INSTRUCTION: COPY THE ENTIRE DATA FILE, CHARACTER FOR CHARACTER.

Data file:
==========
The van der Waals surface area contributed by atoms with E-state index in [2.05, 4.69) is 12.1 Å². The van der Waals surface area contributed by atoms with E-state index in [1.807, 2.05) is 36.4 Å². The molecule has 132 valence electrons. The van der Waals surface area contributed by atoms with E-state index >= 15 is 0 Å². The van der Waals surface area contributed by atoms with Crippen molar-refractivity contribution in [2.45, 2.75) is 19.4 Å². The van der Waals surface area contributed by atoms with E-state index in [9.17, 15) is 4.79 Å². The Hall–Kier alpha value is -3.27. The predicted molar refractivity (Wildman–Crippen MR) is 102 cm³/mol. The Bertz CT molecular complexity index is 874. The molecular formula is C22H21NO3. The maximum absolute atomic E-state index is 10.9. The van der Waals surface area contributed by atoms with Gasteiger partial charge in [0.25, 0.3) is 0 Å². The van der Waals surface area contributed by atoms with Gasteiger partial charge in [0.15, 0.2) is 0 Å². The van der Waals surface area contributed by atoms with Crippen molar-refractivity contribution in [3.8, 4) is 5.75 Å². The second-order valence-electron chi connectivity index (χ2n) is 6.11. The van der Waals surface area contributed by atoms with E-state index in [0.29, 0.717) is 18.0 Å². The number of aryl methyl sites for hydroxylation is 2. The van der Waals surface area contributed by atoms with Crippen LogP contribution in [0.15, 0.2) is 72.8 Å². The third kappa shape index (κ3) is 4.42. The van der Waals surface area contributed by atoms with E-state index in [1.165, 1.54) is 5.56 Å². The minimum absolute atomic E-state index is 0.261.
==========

The van der Waals surface area contributed by atoms with E-state index in [2.05, 4.69) is 12.1 Å². The van der Waals surface area contributed by atoms with E-state index in [1.807, 2.05) is 36.4 Å². The molecule has 132 valence electrons. The van der Waals surface area contributed by atoms with E-state index >= 15 is 0 Å². The van der Waals surface area contributed by atoms with Crippen molar-refractivity contribution in [2.45, 2.75) is 19.4 Å². The van der Waals surface area contributed by atoms with E-state index in [9.17, 15) is 4.79 Å². The Hall–Kier alpha value is -3.27. The predicted molar refractivity (Wildman–Crippen MR) is 102 cm³/mol. The Bertz CT molecular complexity index is 874. The molecular formula is C22H21NO3. The maximum absolute atomic E-state index is 10.9. The van der Waals surface area contributed by atoms with Gasteiger partial charge in [0.25, 0.3) is 0 Å². The van der Waals surface area contributed by atoms with Gasteiger partial charge in [0.15, 0.2) is 0 Å². The van der Waals surface area contributed by atoms with Crippen molar-refractivity contribution in [3.8, 4) is 5.75 Å². The second-order valence-electron chi connectivity index (χ2n) is 6.11. The van der Waals surface area contributed by atoms with E-state index in [0.29, 0.717) is 18.0 Å². The number of aryl methyl sites for hydroxylation is 2. The van der Waals surface area contributed by atoms with Crippen LogP contribution in [0.15, 0.2) is 72.8 Å². The third kappa shape index (κ3) is 4.42. The van der Waals surface area contributed by atoms with E-state index in [1.165, 1.54) is 5.56 Å². The minimum absolute atomic E-state index is 0.261.